Interestingly, we found a variable baseline activity of MAPK pathway among the cell lines in the NRAS mutant panel. Sensitive cell lines showed higher level of p-MEK and p-ERK as opposed to the more resistant cell lines that had lower baseline levels of these two phosphoproteins. Indeed, we found a significant correlation between the ranking of p-MEK levels and the synergistic effect of complete blocking of the MAPK pathway by the combination treatment. These findings suggest that perhaps higher activity of the MAPK pathway is an indication for higher dependency of the cells on this pathway and therefore higher sensitivity of these cell lines to the blockade of the MAPK pathway.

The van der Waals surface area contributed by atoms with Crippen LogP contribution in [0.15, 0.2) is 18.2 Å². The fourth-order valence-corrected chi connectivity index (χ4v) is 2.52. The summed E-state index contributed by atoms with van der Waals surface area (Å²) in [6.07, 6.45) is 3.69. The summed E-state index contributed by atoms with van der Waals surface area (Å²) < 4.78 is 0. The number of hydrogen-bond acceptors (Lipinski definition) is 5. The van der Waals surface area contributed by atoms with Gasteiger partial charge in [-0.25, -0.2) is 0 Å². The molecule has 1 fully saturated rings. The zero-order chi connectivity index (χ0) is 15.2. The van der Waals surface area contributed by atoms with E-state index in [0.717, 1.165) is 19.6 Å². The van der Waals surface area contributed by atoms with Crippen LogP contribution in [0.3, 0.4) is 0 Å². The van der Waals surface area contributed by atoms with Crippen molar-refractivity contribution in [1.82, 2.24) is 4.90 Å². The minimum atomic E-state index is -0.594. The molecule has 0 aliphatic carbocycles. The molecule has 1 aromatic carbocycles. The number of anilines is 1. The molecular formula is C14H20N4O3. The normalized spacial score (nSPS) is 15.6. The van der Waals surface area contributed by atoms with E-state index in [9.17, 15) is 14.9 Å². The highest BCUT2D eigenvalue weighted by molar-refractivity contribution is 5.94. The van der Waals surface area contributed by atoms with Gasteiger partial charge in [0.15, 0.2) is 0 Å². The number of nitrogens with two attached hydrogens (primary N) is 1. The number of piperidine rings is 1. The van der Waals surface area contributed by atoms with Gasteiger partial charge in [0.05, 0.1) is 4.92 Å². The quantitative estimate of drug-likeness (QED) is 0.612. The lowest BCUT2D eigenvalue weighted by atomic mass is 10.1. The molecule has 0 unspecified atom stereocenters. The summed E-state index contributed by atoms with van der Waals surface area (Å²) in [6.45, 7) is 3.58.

In addition, upon performing cell cycle analysis and apoptosis assays we observed a distinguished pattern of response to the drugs in sensitive cell lines versus the response of resistant cell lines. In most of the cells, progression from G0/G1 to S phase is regulated by the interaction of one of the cyclin D isoforms with CDK4/CDK6. Indeed the effect of the MAPK pathway on induction of cell cycle progression is mainly through the induction of cyclin D1 expression [6]. Interestingly in two of the resistant cell lines we did not detect expression of cyclin D1 and the only expressed isoform was cyclin D3. Expression of cyclin D3 is believed to be independent of the MAPK pathway activity [23]. Considering these results, we tested the hypothesis that the cell cycle progression of resistant cell lines is dependent on cyclin D3 and therefore is independent of MAPK pathway signaling. Indeed, by a combination of siRNA to cyclin D3 + PRi + MEKi, we achieved a negative growth in the three tested resistant cell lines while in the sensitive cell lines combination of PRi + MEKi was sufficient to induce negative growth rate. Therefore, we concluded that one of the main mechanisms of resistance to this combination is the dependency of cell cycle progression on cyclin D3, which is not regulated by the MAPK and hence cannot be blocked by the inhibitors of this pathway.